A compilation of Marvel Super Heroes and Marvel vs. Capcom: Clash of Super Heroes on Xbox Live Arcade is another stunning example of how far we've come in terms of graphics and twitch-based fighting games. (See our review of Marvel vs. Capcom 3.) But it also reaffirms just how awful I was -- and continue to be -- at both games.
Against human opponents and any round beyond the first, I acted as a punching bag. That was my role but it would have been much more efficient to slap down $4 worth of quarters on the change counter at the arcade and say, "Keep it."
The game succeeds at stirring the nostalgia pot and layering in a series of "challenges" that offer a meta game of sorts, but what I appreciated most is the way the play screen "bulges" by way of rounded corners that evoke those old CRT arcade screens. More than a few times, I felt my eyes being tricked: playing a on flat screen and still seeing a bulge minus any 3D shadow box effect via glasses.
The only two character's I ever developed any proficiency with sound and play like I remember. Wolverine's "This is a barrage!" and Iron Man's "Proton Cannon!" lines are pitch perfect. Even the likes of Morrigan, Captain Commando, and Hulk are spot on. I can't find anything specific to point to with any authority and say, "This isn't how I remember it."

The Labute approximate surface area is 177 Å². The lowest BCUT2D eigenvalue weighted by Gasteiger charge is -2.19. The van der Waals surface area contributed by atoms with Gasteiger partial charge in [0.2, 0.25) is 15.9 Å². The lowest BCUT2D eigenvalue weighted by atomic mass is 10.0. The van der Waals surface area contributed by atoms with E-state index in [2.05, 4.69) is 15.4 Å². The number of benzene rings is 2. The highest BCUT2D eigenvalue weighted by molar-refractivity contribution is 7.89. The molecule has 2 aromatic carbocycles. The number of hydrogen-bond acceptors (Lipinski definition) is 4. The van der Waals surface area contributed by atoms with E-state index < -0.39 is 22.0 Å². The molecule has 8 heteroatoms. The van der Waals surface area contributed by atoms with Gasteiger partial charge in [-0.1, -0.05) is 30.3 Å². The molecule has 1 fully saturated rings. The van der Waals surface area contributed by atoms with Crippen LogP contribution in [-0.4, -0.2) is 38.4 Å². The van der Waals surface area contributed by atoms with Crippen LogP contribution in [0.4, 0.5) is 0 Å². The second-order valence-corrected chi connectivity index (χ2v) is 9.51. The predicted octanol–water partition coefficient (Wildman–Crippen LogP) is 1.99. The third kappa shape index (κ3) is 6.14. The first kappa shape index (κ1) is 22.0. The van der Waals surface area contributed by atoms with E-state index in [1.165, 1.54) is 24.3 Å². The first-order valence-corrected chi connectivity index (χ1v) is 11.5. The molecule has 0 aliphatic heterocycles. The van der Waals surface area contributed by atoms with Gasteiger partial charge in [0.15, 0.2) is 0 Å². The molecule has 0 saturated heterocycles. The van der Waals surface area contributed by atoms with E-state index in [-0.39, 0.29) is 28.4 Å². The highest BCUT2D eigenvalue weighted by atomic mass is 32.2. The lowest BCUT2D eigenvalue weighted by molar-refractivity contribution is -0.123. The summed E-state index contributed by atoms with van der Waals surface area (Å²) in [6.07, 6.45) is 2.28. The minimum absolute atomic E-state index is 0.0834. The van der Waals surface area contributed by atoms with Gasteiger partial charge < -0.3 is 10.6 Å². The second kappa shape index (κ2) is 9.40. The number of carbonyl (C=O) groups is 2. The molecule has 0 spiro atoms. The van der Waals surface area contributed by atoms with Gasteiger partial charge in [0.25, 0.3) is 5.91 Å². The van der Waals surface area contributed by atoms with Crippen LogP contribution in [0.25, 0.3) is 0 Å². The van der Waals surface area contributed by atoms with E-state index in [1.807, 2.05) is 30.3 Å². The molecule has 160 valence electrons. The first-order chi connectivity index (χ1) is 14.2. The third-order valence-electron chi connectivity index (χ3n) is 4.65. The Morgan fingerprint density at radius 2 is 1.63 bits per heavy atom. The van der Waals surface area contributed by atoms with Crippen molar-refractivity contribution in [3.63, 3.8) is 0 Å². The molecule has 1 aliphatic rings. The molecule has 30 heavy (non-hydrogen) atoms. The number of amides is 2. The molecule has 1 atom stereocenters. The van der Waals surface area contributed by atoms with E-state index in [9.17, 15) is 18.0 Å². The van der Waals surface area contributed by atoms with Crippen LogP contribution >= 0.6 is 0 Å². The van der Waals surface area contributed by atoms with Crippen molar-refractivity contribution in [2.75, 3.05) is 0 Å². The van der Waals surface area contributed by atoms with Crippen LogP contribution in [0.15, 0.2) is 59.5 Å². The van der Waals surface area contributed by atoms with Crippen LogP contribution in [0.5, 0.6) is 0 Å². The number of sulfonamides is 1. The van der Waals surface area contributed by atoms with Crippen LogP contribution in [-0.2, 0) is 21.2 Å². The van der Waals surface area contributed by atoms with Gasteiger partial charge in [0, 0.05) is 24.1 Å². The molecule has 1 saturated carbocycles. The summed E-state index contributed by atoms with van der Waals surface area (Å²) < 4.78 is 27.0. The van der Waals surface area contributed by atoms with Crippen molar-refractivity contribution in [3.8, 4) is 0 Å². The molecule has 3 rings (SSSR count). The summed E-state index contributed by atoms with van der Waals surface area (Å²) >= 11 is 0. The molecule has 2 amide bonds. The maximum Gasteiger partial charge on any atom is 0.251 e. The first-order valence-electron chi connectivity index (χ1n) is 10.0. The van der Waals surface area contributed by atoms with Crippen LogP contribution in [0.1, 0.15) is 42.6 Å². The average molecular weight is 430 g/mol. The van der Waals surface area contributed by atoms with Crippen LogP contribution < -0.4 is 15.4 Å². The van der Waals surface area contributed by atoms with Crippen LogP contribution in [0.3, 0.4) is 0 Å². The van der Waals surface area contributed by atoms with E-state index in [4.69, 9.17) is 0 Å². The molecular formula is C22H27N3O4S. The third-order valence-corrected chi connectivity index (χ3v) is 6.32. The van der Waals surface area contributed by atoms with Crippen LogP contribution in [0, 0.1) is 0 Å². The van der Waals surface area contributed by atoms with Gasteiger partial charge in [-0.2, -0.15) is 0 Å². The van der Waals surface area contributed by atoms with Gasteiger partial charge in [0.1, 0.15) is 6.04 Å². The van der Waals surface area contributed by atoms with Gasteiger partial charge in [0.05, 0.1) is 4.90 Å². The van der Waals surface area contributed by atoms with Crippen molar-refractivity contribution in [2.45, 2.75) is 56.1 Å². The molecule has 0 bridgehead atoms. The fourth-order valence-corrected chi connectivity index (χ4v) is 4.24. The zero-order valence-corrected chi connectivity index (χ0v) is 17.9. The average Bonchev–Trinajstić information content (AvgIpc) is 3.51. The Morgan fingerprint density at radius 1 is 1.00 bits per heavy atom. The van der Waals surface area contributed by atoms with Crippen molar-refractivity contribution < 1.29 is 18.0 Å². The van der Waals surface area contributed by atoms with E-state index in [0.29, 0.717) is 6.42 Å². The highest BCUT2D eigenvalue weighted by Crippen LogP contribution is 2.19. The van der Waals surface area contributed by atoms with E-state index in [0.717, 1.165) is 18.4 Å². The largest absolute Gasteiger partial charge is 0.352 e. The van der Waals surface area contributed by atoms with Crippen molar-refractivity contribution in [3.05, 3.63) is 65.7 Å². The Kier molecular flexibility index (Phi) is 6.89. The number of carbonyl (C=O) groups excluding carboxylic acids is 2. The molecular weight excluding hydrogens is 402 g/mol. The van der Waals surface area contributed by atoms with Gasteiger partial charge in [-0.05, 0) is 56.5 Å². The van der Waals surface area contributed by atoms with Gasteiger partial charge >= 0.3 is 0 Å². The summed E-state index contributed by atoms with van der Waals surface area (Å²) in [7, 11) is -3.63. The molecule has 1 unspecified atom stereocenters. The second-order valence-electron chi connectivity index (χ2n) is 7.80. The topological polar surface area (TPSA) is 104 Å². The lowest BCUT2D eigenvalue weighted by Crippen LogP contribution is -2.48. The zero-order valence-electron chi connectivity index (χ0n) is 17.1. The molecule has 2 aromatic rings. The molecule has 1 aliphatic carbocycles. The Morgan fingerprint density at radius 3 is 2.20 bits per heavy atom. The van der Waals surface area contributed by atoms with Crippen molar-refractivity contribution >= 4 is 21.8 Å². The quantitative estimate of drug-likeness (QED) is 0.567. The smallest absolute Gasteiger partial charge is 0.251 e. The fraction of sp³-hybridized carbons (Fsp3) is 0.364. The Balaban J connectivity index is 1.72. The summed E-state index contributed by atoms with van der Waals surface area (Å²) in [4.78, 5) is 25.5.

While both games are faithful to the arcade source, I have to say I still choose Marvel vs. Capcom: Clash of Super Heros over Marvel Super Heroes. Though I like the Infinity Gauntlet trappings of Marvel Super Heroes -- I liked both the Infinity Gauntlet and Infinity War comic mini-series -- the expanded roster of Clash of Super Heroes offers more variety.
For 1200 MS Points, the compilation will appeal to fans of the arcade titles if only for the sake of nostalgia because there are plenty of better fighting games available. (Fighting games that I can actually win more than a handful of rounds.) It's also a bit of a shame more retro content and developer commentary was included as part of the package. Features like that tend to help justify these compilations as historical documents of a sort.
- Aaron Simmer
- The games are exactly as I remember them
- The "bulge" of the screen
- Quarters not required
- Online play seems to work just fine, but I'm not sure why there's a spectator mode
- Not enough extra retro features, like developer commentary
- For curiosity seekers and old school arcade fans only because much better fighting games exist